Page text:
Take, for example, Suzanne Landry, who has been retired since 2016. When she was asked to help in the clinics, she did not hesitate to pitch in. When employees had to quarantine, it was retirees like Ms. Landry who took over. There is also the story of Paul Auffrey. He retired in 2013 and was finding he had a bit too much time on his hands, but more importantly, he wanted to volunteer to help the cause. Both of them feel valued because they made a difference. We thank them and are grateful for the sacrifices they made during this crisis.
Honourable senators, the stories of Ms. Landry and Mr. Auffrey have been heard from coast to coast to coast. It is a testimony of the Canadian spirit to help each other out through difficult times — not only from retired nurses, but also from all nurses across the country.
Appropriately, last February, the Canadian Nurses Association unveiled a mural to celebrate nurses nationwide. As the president of the Canadian Nurses Association, Tim Guest, said:
Without nurses, there can be no health care. We need nurses to know that people living in Canada have their backs. We hope every nurse that sees this mural is reminded of this sentiment and hopefully of the concrete positive actions spurred in the wake of this crisis.
With Bill S-209, I do hope it is seen as a signal to not only nurses, but to all health care workers: we see you and we are most grateful for your dedication to the well-being of our society. I hope that our government and all Canadians will be there for nurses who will need our help and understanding.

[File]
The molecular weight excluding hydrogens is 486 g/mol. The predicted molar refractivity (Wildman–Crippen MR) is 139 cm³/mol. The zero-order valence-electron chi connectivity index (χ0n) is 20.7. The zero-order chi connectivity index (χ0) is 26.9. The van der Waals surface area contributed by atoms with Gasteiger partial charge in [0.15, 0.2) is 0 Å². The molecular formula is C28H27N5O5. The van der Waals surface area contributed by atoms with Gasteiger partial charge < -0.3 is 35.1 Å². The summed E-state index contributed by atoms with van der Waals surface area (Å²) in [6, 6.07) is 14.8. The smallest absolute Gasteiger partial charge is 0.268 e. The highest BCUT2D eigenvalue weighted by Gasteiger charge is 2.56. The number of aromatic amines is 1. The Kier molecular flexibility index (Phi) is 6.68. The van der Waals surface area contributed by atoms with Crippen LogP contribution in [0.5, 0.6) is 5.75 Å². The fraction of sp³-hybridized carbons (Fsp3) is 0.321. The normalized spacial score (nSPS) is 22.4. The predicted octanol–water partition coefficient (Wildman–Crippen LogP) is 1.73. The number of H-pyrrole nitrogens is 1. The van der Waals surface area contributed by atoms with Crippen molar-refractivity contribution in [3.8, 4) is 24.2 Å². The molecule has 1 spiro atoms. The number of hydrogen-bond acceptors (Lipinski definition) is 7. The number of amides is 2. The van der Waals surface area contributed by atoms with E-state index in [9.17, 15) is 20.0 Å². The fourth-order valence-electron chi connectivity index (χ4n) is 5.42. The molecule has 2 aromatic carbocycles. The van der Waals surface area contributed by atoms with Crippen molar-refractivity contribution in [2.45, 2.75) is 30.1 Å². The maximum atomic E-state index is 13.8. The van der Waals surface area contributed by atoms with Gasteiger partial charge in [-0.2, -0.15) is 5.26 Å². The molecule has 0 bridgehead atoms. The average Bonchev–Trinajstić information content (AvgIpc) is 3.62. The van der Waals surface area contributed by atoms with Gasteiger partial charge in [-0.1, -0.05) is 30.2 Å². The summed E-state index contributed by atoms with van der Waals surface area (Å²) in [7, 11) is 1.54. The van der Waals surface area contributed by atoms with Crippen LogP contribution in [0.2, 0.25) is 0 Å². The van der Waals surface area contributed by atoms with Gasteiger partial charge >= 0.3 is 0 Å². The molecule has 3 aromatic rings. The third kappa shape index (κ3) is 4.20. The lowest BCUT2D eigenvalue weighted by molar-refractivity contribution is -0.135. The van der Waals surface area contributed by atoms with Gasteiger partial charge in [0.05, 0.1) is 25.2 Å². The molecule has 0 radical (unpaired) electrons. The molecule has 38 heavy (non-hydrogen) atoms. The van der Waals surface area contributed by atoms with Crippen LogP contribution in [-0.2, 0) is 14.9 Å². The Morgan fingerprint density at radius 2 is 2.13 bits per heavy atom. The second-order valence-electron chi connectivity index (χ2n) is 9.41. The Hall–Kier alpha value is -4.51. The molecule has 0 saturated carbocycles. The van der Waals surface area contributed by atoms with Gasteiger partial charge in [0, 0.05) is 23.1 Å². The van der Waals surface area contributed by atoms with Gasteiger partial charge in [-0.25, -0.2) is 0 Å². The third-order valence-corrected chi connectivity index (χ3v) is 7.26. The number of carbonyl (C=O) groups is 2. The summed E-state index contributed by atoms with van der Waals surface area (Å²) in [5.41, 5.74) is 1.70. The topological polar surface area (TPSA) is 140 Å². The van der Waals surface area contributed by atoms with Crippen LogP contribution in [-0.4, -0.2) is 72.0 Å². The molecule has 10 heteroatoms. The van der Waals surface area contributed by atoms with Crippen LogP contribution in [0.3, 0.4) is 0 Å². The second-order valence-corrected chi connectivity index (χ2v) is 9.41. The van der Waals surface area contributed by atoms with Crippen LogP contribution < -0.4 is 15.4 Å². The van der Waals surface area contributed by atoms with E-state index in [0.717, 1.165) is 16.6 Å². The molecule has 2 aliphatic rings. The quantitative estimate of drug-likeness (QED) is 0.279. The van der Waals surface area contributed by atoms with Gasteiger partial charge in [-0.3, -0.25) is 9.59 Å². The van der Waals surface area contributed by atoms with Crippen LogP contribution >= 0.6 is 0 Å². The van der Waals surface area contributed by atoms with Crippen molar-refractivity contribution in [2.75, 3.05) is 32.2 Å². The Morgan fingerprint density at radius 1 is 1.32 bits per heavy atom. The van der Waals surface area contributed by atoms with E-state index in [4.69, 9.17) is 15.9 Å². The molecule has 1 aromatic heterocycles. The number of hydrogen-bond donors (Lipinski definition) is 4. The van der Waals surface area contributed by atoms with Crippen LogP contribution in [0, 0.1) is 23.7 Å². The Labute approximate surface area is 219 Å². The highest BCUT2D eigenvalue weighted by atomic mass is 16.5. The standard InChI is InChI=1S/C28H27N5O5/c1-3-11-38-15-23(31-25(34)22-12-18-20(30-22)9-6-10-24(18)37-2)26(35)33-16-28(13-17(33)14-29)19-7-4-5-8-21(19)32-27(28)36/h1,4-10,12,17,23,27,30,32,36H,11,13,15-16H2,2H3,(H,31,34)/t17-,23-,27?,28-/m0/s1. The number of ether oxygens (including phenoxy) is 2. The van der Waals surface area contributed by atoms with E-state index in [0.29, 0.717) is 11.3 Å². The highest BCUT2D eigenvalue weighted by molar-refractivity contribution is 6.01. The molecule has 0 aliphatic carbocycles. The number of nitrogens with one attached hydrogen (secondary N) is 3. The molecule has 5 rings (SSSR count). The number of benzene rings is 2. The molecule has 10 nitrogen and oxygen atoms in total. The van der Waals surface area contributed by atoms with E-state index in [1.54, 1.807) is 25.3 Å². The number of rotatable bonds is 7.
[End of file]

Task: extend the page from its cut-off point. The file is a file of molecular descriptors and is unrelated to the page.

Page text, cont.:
Rates of anxiety and depression among nurses have increased over 40%. A staggering 66% of nurses reported workplace burnout and one in three nurses has given serious thought to leaving their health care facility or profession altogether. They need our help now and for the foreseeable future so they, too, can recover from the stress the pandemic has brought to their daily lives.
Not only nurses and health care workers, honourable senators, but a lot of Canadians saw their mental health suffer. Studies have shown that mental health has declined during the pandemic. In a survey released by Angus Reid last March, 54% of respondents have seen their mental health worsen and 53% have seen their overall physical health and well-being worsen.
From the same survey, on the question if the pandemic disrupted their lives, 47% of respondents said significantly and 11% said severely. But the most affected were Canadians aged 18 to 34: 16% of males said severely and 18% of women said severely.
According to an article citing two studies published by Cambridge University Press:
Declines in mental health during the pandemic are not stable, but are sensitive to societal responses (lockdowns, restrictions, reopenings and so on). In Denmark, for example, mental health declined during the lockdown of the first wave, but improved as the Danish government gradually reopened society.